Biopsychology. Psychobiology. Physiological Psychology. Biological Psychology. All lovely words to describe a combination of biology and psychology – a science that offers insights into the workings of the human brain. Fascinating, right?
But it’s not just an interesting science combo – biopsychology plays an integral part in understanding ‘normal’ brain functioning. It offers insights into how brain diseases and injury can influence our feelings, behaviours and thoughts.
It also allows researchers and those who have done biopsychology courses to come up with new ways of treating potential health problems, including diseases like Parkinson’s, which currently affects around 40,000 Australians. It’s an exciting science, and we’re excited too – because we are now launching our Certificate of Biopsychology!
- Explore the nervous system, including external and internal stimuli.
- Gain further insights into the mind-body debate.
- Study the senses, including sensory input and perception.
- Learn about the nervous system, including neurons, and the peripheral and autonomic nervous systems.
- Discover more about the endocrine system, including the effect of hormones on behaviour and physiology.
- Explore the types of stressors and how stress affects the personality and physical body.
- Study emotions including theories, homeostasis and physiological responses like eating disorders.
- Learn about consciousness including the degrees, awareness and attention and altered states of consciousness.
- Explore advanced biopsychology concepts like evolution, genetics and experience.
- Learn about the research methods in biopsychology, including behavioural genetics and psychophysiological measures.
- Study the models of memory, Korsakoff’s syndrome and the types of amnesia.
- Examine language in terms of the brain, apraxia, diphasia and the theories of Broca and Wernicke.
- Explore brain damage in terms of the causes and types including epilepsy, Parkinson’s and Alzheimer’s disease.
- Learn about brain damage recovery, including the stages and the area of neuroplasticity.
- Study the effects of drugs on the brain in terms of steroid, barbiturates and illegal drug addiction.
Why Study This Course?
The average annual psychologist salary in Australia is currently around $77,000, and the future growth of jobs in this area is considered to be very strong.
This specialty psychology course may be studied by itself or as part of a certificate or higher-level course, either as a career move or for professional development purposes. It suits:
- Health practitioners
- Health professionals
- Fitness and sports professionals
- Those working in research, teaching or health and biological science professions
History of Biopsychology
While it might seem like a relatively recent development, the roots of biopsychology date back thousands of years to the time of the early philosophers, however, it’s worth noting that it’s only in recent history that we have come to understand the location of the mind!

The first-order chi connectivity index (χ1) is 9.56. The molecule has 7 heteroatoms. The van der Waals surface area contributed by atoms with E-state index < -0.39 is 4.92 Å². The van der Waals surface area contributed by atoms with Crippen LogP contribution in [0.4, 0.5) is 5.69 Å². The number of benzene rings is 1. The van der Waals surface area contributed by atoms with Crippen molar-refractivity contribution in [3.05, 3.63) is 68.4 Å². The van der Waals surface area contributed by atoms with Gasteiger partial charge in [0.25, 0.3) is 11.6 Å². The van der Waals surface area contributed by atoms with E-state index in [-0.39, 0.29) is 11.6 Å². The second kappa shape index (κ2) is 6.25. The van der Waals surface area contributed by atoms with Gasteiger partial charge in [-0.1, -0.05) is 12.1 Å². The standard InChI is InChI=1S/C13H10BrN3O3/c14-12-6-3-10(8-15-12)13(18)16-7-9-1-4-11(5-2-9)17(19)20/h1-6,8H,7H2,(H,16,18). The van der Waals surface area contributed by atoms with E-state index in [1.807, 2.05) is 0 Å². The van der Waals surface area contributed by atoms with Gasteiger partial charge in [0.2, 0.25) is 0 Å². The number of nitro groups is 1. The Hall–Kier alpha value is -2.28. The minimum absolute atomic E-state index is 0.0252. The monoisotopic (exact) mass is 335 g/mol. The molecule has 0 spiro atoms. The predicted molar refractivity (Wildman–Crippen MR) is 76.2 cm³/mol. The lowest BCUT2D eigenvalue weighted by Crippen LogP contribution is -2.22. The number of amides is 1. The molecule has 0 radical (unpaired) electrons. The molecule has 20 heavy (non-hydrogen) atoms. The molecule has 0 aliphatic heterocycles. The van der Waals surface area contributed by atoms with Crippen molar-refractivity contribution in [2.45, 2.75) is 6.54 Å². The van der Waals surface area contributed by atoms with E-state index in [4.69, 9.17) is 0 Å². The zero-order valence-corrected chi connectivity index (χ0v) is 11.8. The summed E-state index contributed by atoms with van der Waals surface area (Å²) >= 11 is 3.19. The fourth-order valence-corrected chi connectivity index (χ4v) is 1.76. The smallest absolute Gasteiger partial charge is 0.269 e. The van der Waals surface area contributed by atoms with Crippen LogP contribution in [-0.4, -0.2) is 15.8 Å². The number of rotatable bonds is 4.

Philosopher Aristotle, for example, believed our thoughts and feelings arose from the heart. Greek thinkers like Hippocrates and later Plato suggested the brain was where the mind resides and that it served as the source of all thought and action. Later on, thinkers like René Descartes and Leonardo da Vinci introduced theories about how the nervous system operated. And while all of these early theories were essentially proven wrong, they did establish an important idea – that external stimulation could lead to muscle responses.
The concept that certain parts of the brain were responsible for certain functions also played an important role in the development of future brain research – like the famous case of Phineas Gage. Gage was a railroad worker who suffered a devastating brain injury – a large iron rod was driven completely through his head, destroying much of his brain’s left frontal lobe. Astoundingly he lived to tell the tale and survived for another 12 years!
Cases like this had an important influence on our understanding of how damage to certain parts of the brain can impact behaviour and functioning. Since those early influences, researchers have continued to make important discoveries about how the brain works. Research on neurons, neurotransmitters, evolution and the localisation of brain function, have all advanced our understanding of how biological processes impact thoughts, emotions and behaviours.
10 Amazing Facts About The Brain
- Your brain has about 100 billion neurons – that’s about as many stars as you’d find in the Milky Way!
- Our brains continue to produce new neurons throughout our lifespan.
- While humans can’t regenerate central nervous system nerves, worms can!
- Not all brain cells are the same – there are all shapes and sizes, and different types do different jobs.
- Because of something called neuroplasticity, the brain is constantly changing in response to experience.
- Signals in your neurons can travel at the same speed as a Formula 1 car (around 360 km/h)!
- The left/right-brain dominance is a myth – no one side of the brain is used more than the other.
- The brain is the most energy-intensive part of our body, using 20 per cent of our energy even though it makes up just three per cent of our weight.
- The brain is mostly water – that’s why sometimes if you’re dehydrated you feel dizzy or light-headed.
- Your brain is hyper-efficient, running on just 20 watts of power as opposed to a computer, which needs 65 to 250 watts. So, switch off that computer and switch on your brain!